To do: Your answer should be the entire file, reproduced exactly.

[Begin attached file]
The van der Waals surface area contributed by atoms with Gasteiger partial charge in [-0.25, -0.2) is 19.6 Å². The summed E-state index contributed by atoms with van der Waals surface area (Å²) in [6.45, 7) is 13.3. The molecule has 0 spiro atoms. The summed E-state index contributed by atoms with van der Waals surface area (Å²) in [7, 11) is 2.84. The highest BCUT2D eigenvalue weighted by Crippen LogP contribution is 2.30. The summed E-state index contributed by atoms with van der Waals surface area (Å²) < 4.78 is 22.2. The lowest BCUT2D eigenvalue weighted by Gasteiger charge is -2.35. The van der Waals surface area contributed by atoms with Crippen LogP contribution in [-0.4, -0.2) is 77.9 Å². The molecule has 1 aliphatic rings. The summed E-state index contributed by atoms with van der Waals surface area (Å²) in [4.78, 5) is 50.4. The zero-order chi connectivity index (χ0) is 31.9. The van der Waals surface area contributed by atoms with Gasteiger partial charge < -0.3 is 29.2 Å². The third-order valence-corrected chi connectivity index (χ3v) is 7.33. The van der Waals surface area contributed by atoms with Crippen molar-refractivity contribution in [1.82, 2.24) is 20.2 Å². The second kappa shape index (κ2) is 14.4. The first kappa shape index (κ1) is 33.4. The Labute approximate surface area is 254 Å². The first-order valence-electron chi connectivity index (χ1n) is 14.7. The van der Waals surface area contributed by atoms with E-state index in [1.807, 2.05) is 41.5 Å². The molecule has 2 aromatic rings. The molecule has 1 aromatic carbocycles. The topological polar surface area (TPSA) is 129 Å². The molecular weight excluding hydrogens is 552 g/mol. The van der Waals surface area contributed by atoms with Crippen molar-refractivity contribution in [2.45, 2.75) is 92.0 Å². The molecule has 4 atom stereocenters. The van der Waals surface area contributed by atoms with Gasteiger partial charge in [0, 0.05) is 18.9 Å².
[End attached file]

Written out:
The van der Waals surface area contributed by atoms with Gasteiger partial charge in [-0.25, -0.2) is 19.6 Å². The summed E-state index contributed by atoms with van der Waals surface area (Å²) in [6.45, 7) is 13.3. The molecule has 0 spiro atoms. The summed E-state index contributed by atoms with van der Waals surface area (Å²) in [7, 11) is 2.84. The highest BCUT2D eigenvalue weighted by Crippen LogP contribution is 2.30. The summed E-state index contributed by atoms with van der Waals surface area (Å²) < 4.78 is 22.2. The lowest BCUT2D eigenvalue weighted by Gasteiger charge is -2.35. The van der Waals surface area contributed by atoms with Crippen LogP contribution in [-0.4, -0.2) is 77.9 Å². The molecule has 1 aliphatic rings. The summed E-state index contributed by atoms with van der Waals surface area (Å²) in [4.78, 5) is 50.4. The zero-order chi connectivity index (χ0) is 31.9. The van der Waals surface area contributed by atoms with Gasteiger partial charge < -0.3 is 29.2 Å². The third-order valence-corrected chi connectivity index (χ3v) is 7.33. The van der Waals surface area contributed by atoms with Crippen molar-refractivity contribution in [1.82, 2.24) is 20.2 Å². The second kappa shape index (κ2) is 14.4. The first kappa shape index (κ1) is 33.4. The Labute approximate surface area is 254 Å². The first-order valence-electron chi connectivity index (χ1n) is 14.7. The van der Waals surface area contributed by atoms with E-state index in [1.807, 2.05) is 41.5 Å². The molecule has 2 aromatic rings. The molecule has 1 aromatic carbocycles. The topological polar surface area (TPSA) is 129 Å². The molecular weight excluding hydrogens is 552 g/mol. The van der Waals surface area contributed by atoms with Crippen molar-refractivity contribution in [2.45, 2.75) is 92.0 Å². The molecule has 4 atom stereocenters. The van der Waals surface area contributed by atoms with Gasteiger partial charge in [0, 0.05) is 18.9 Å².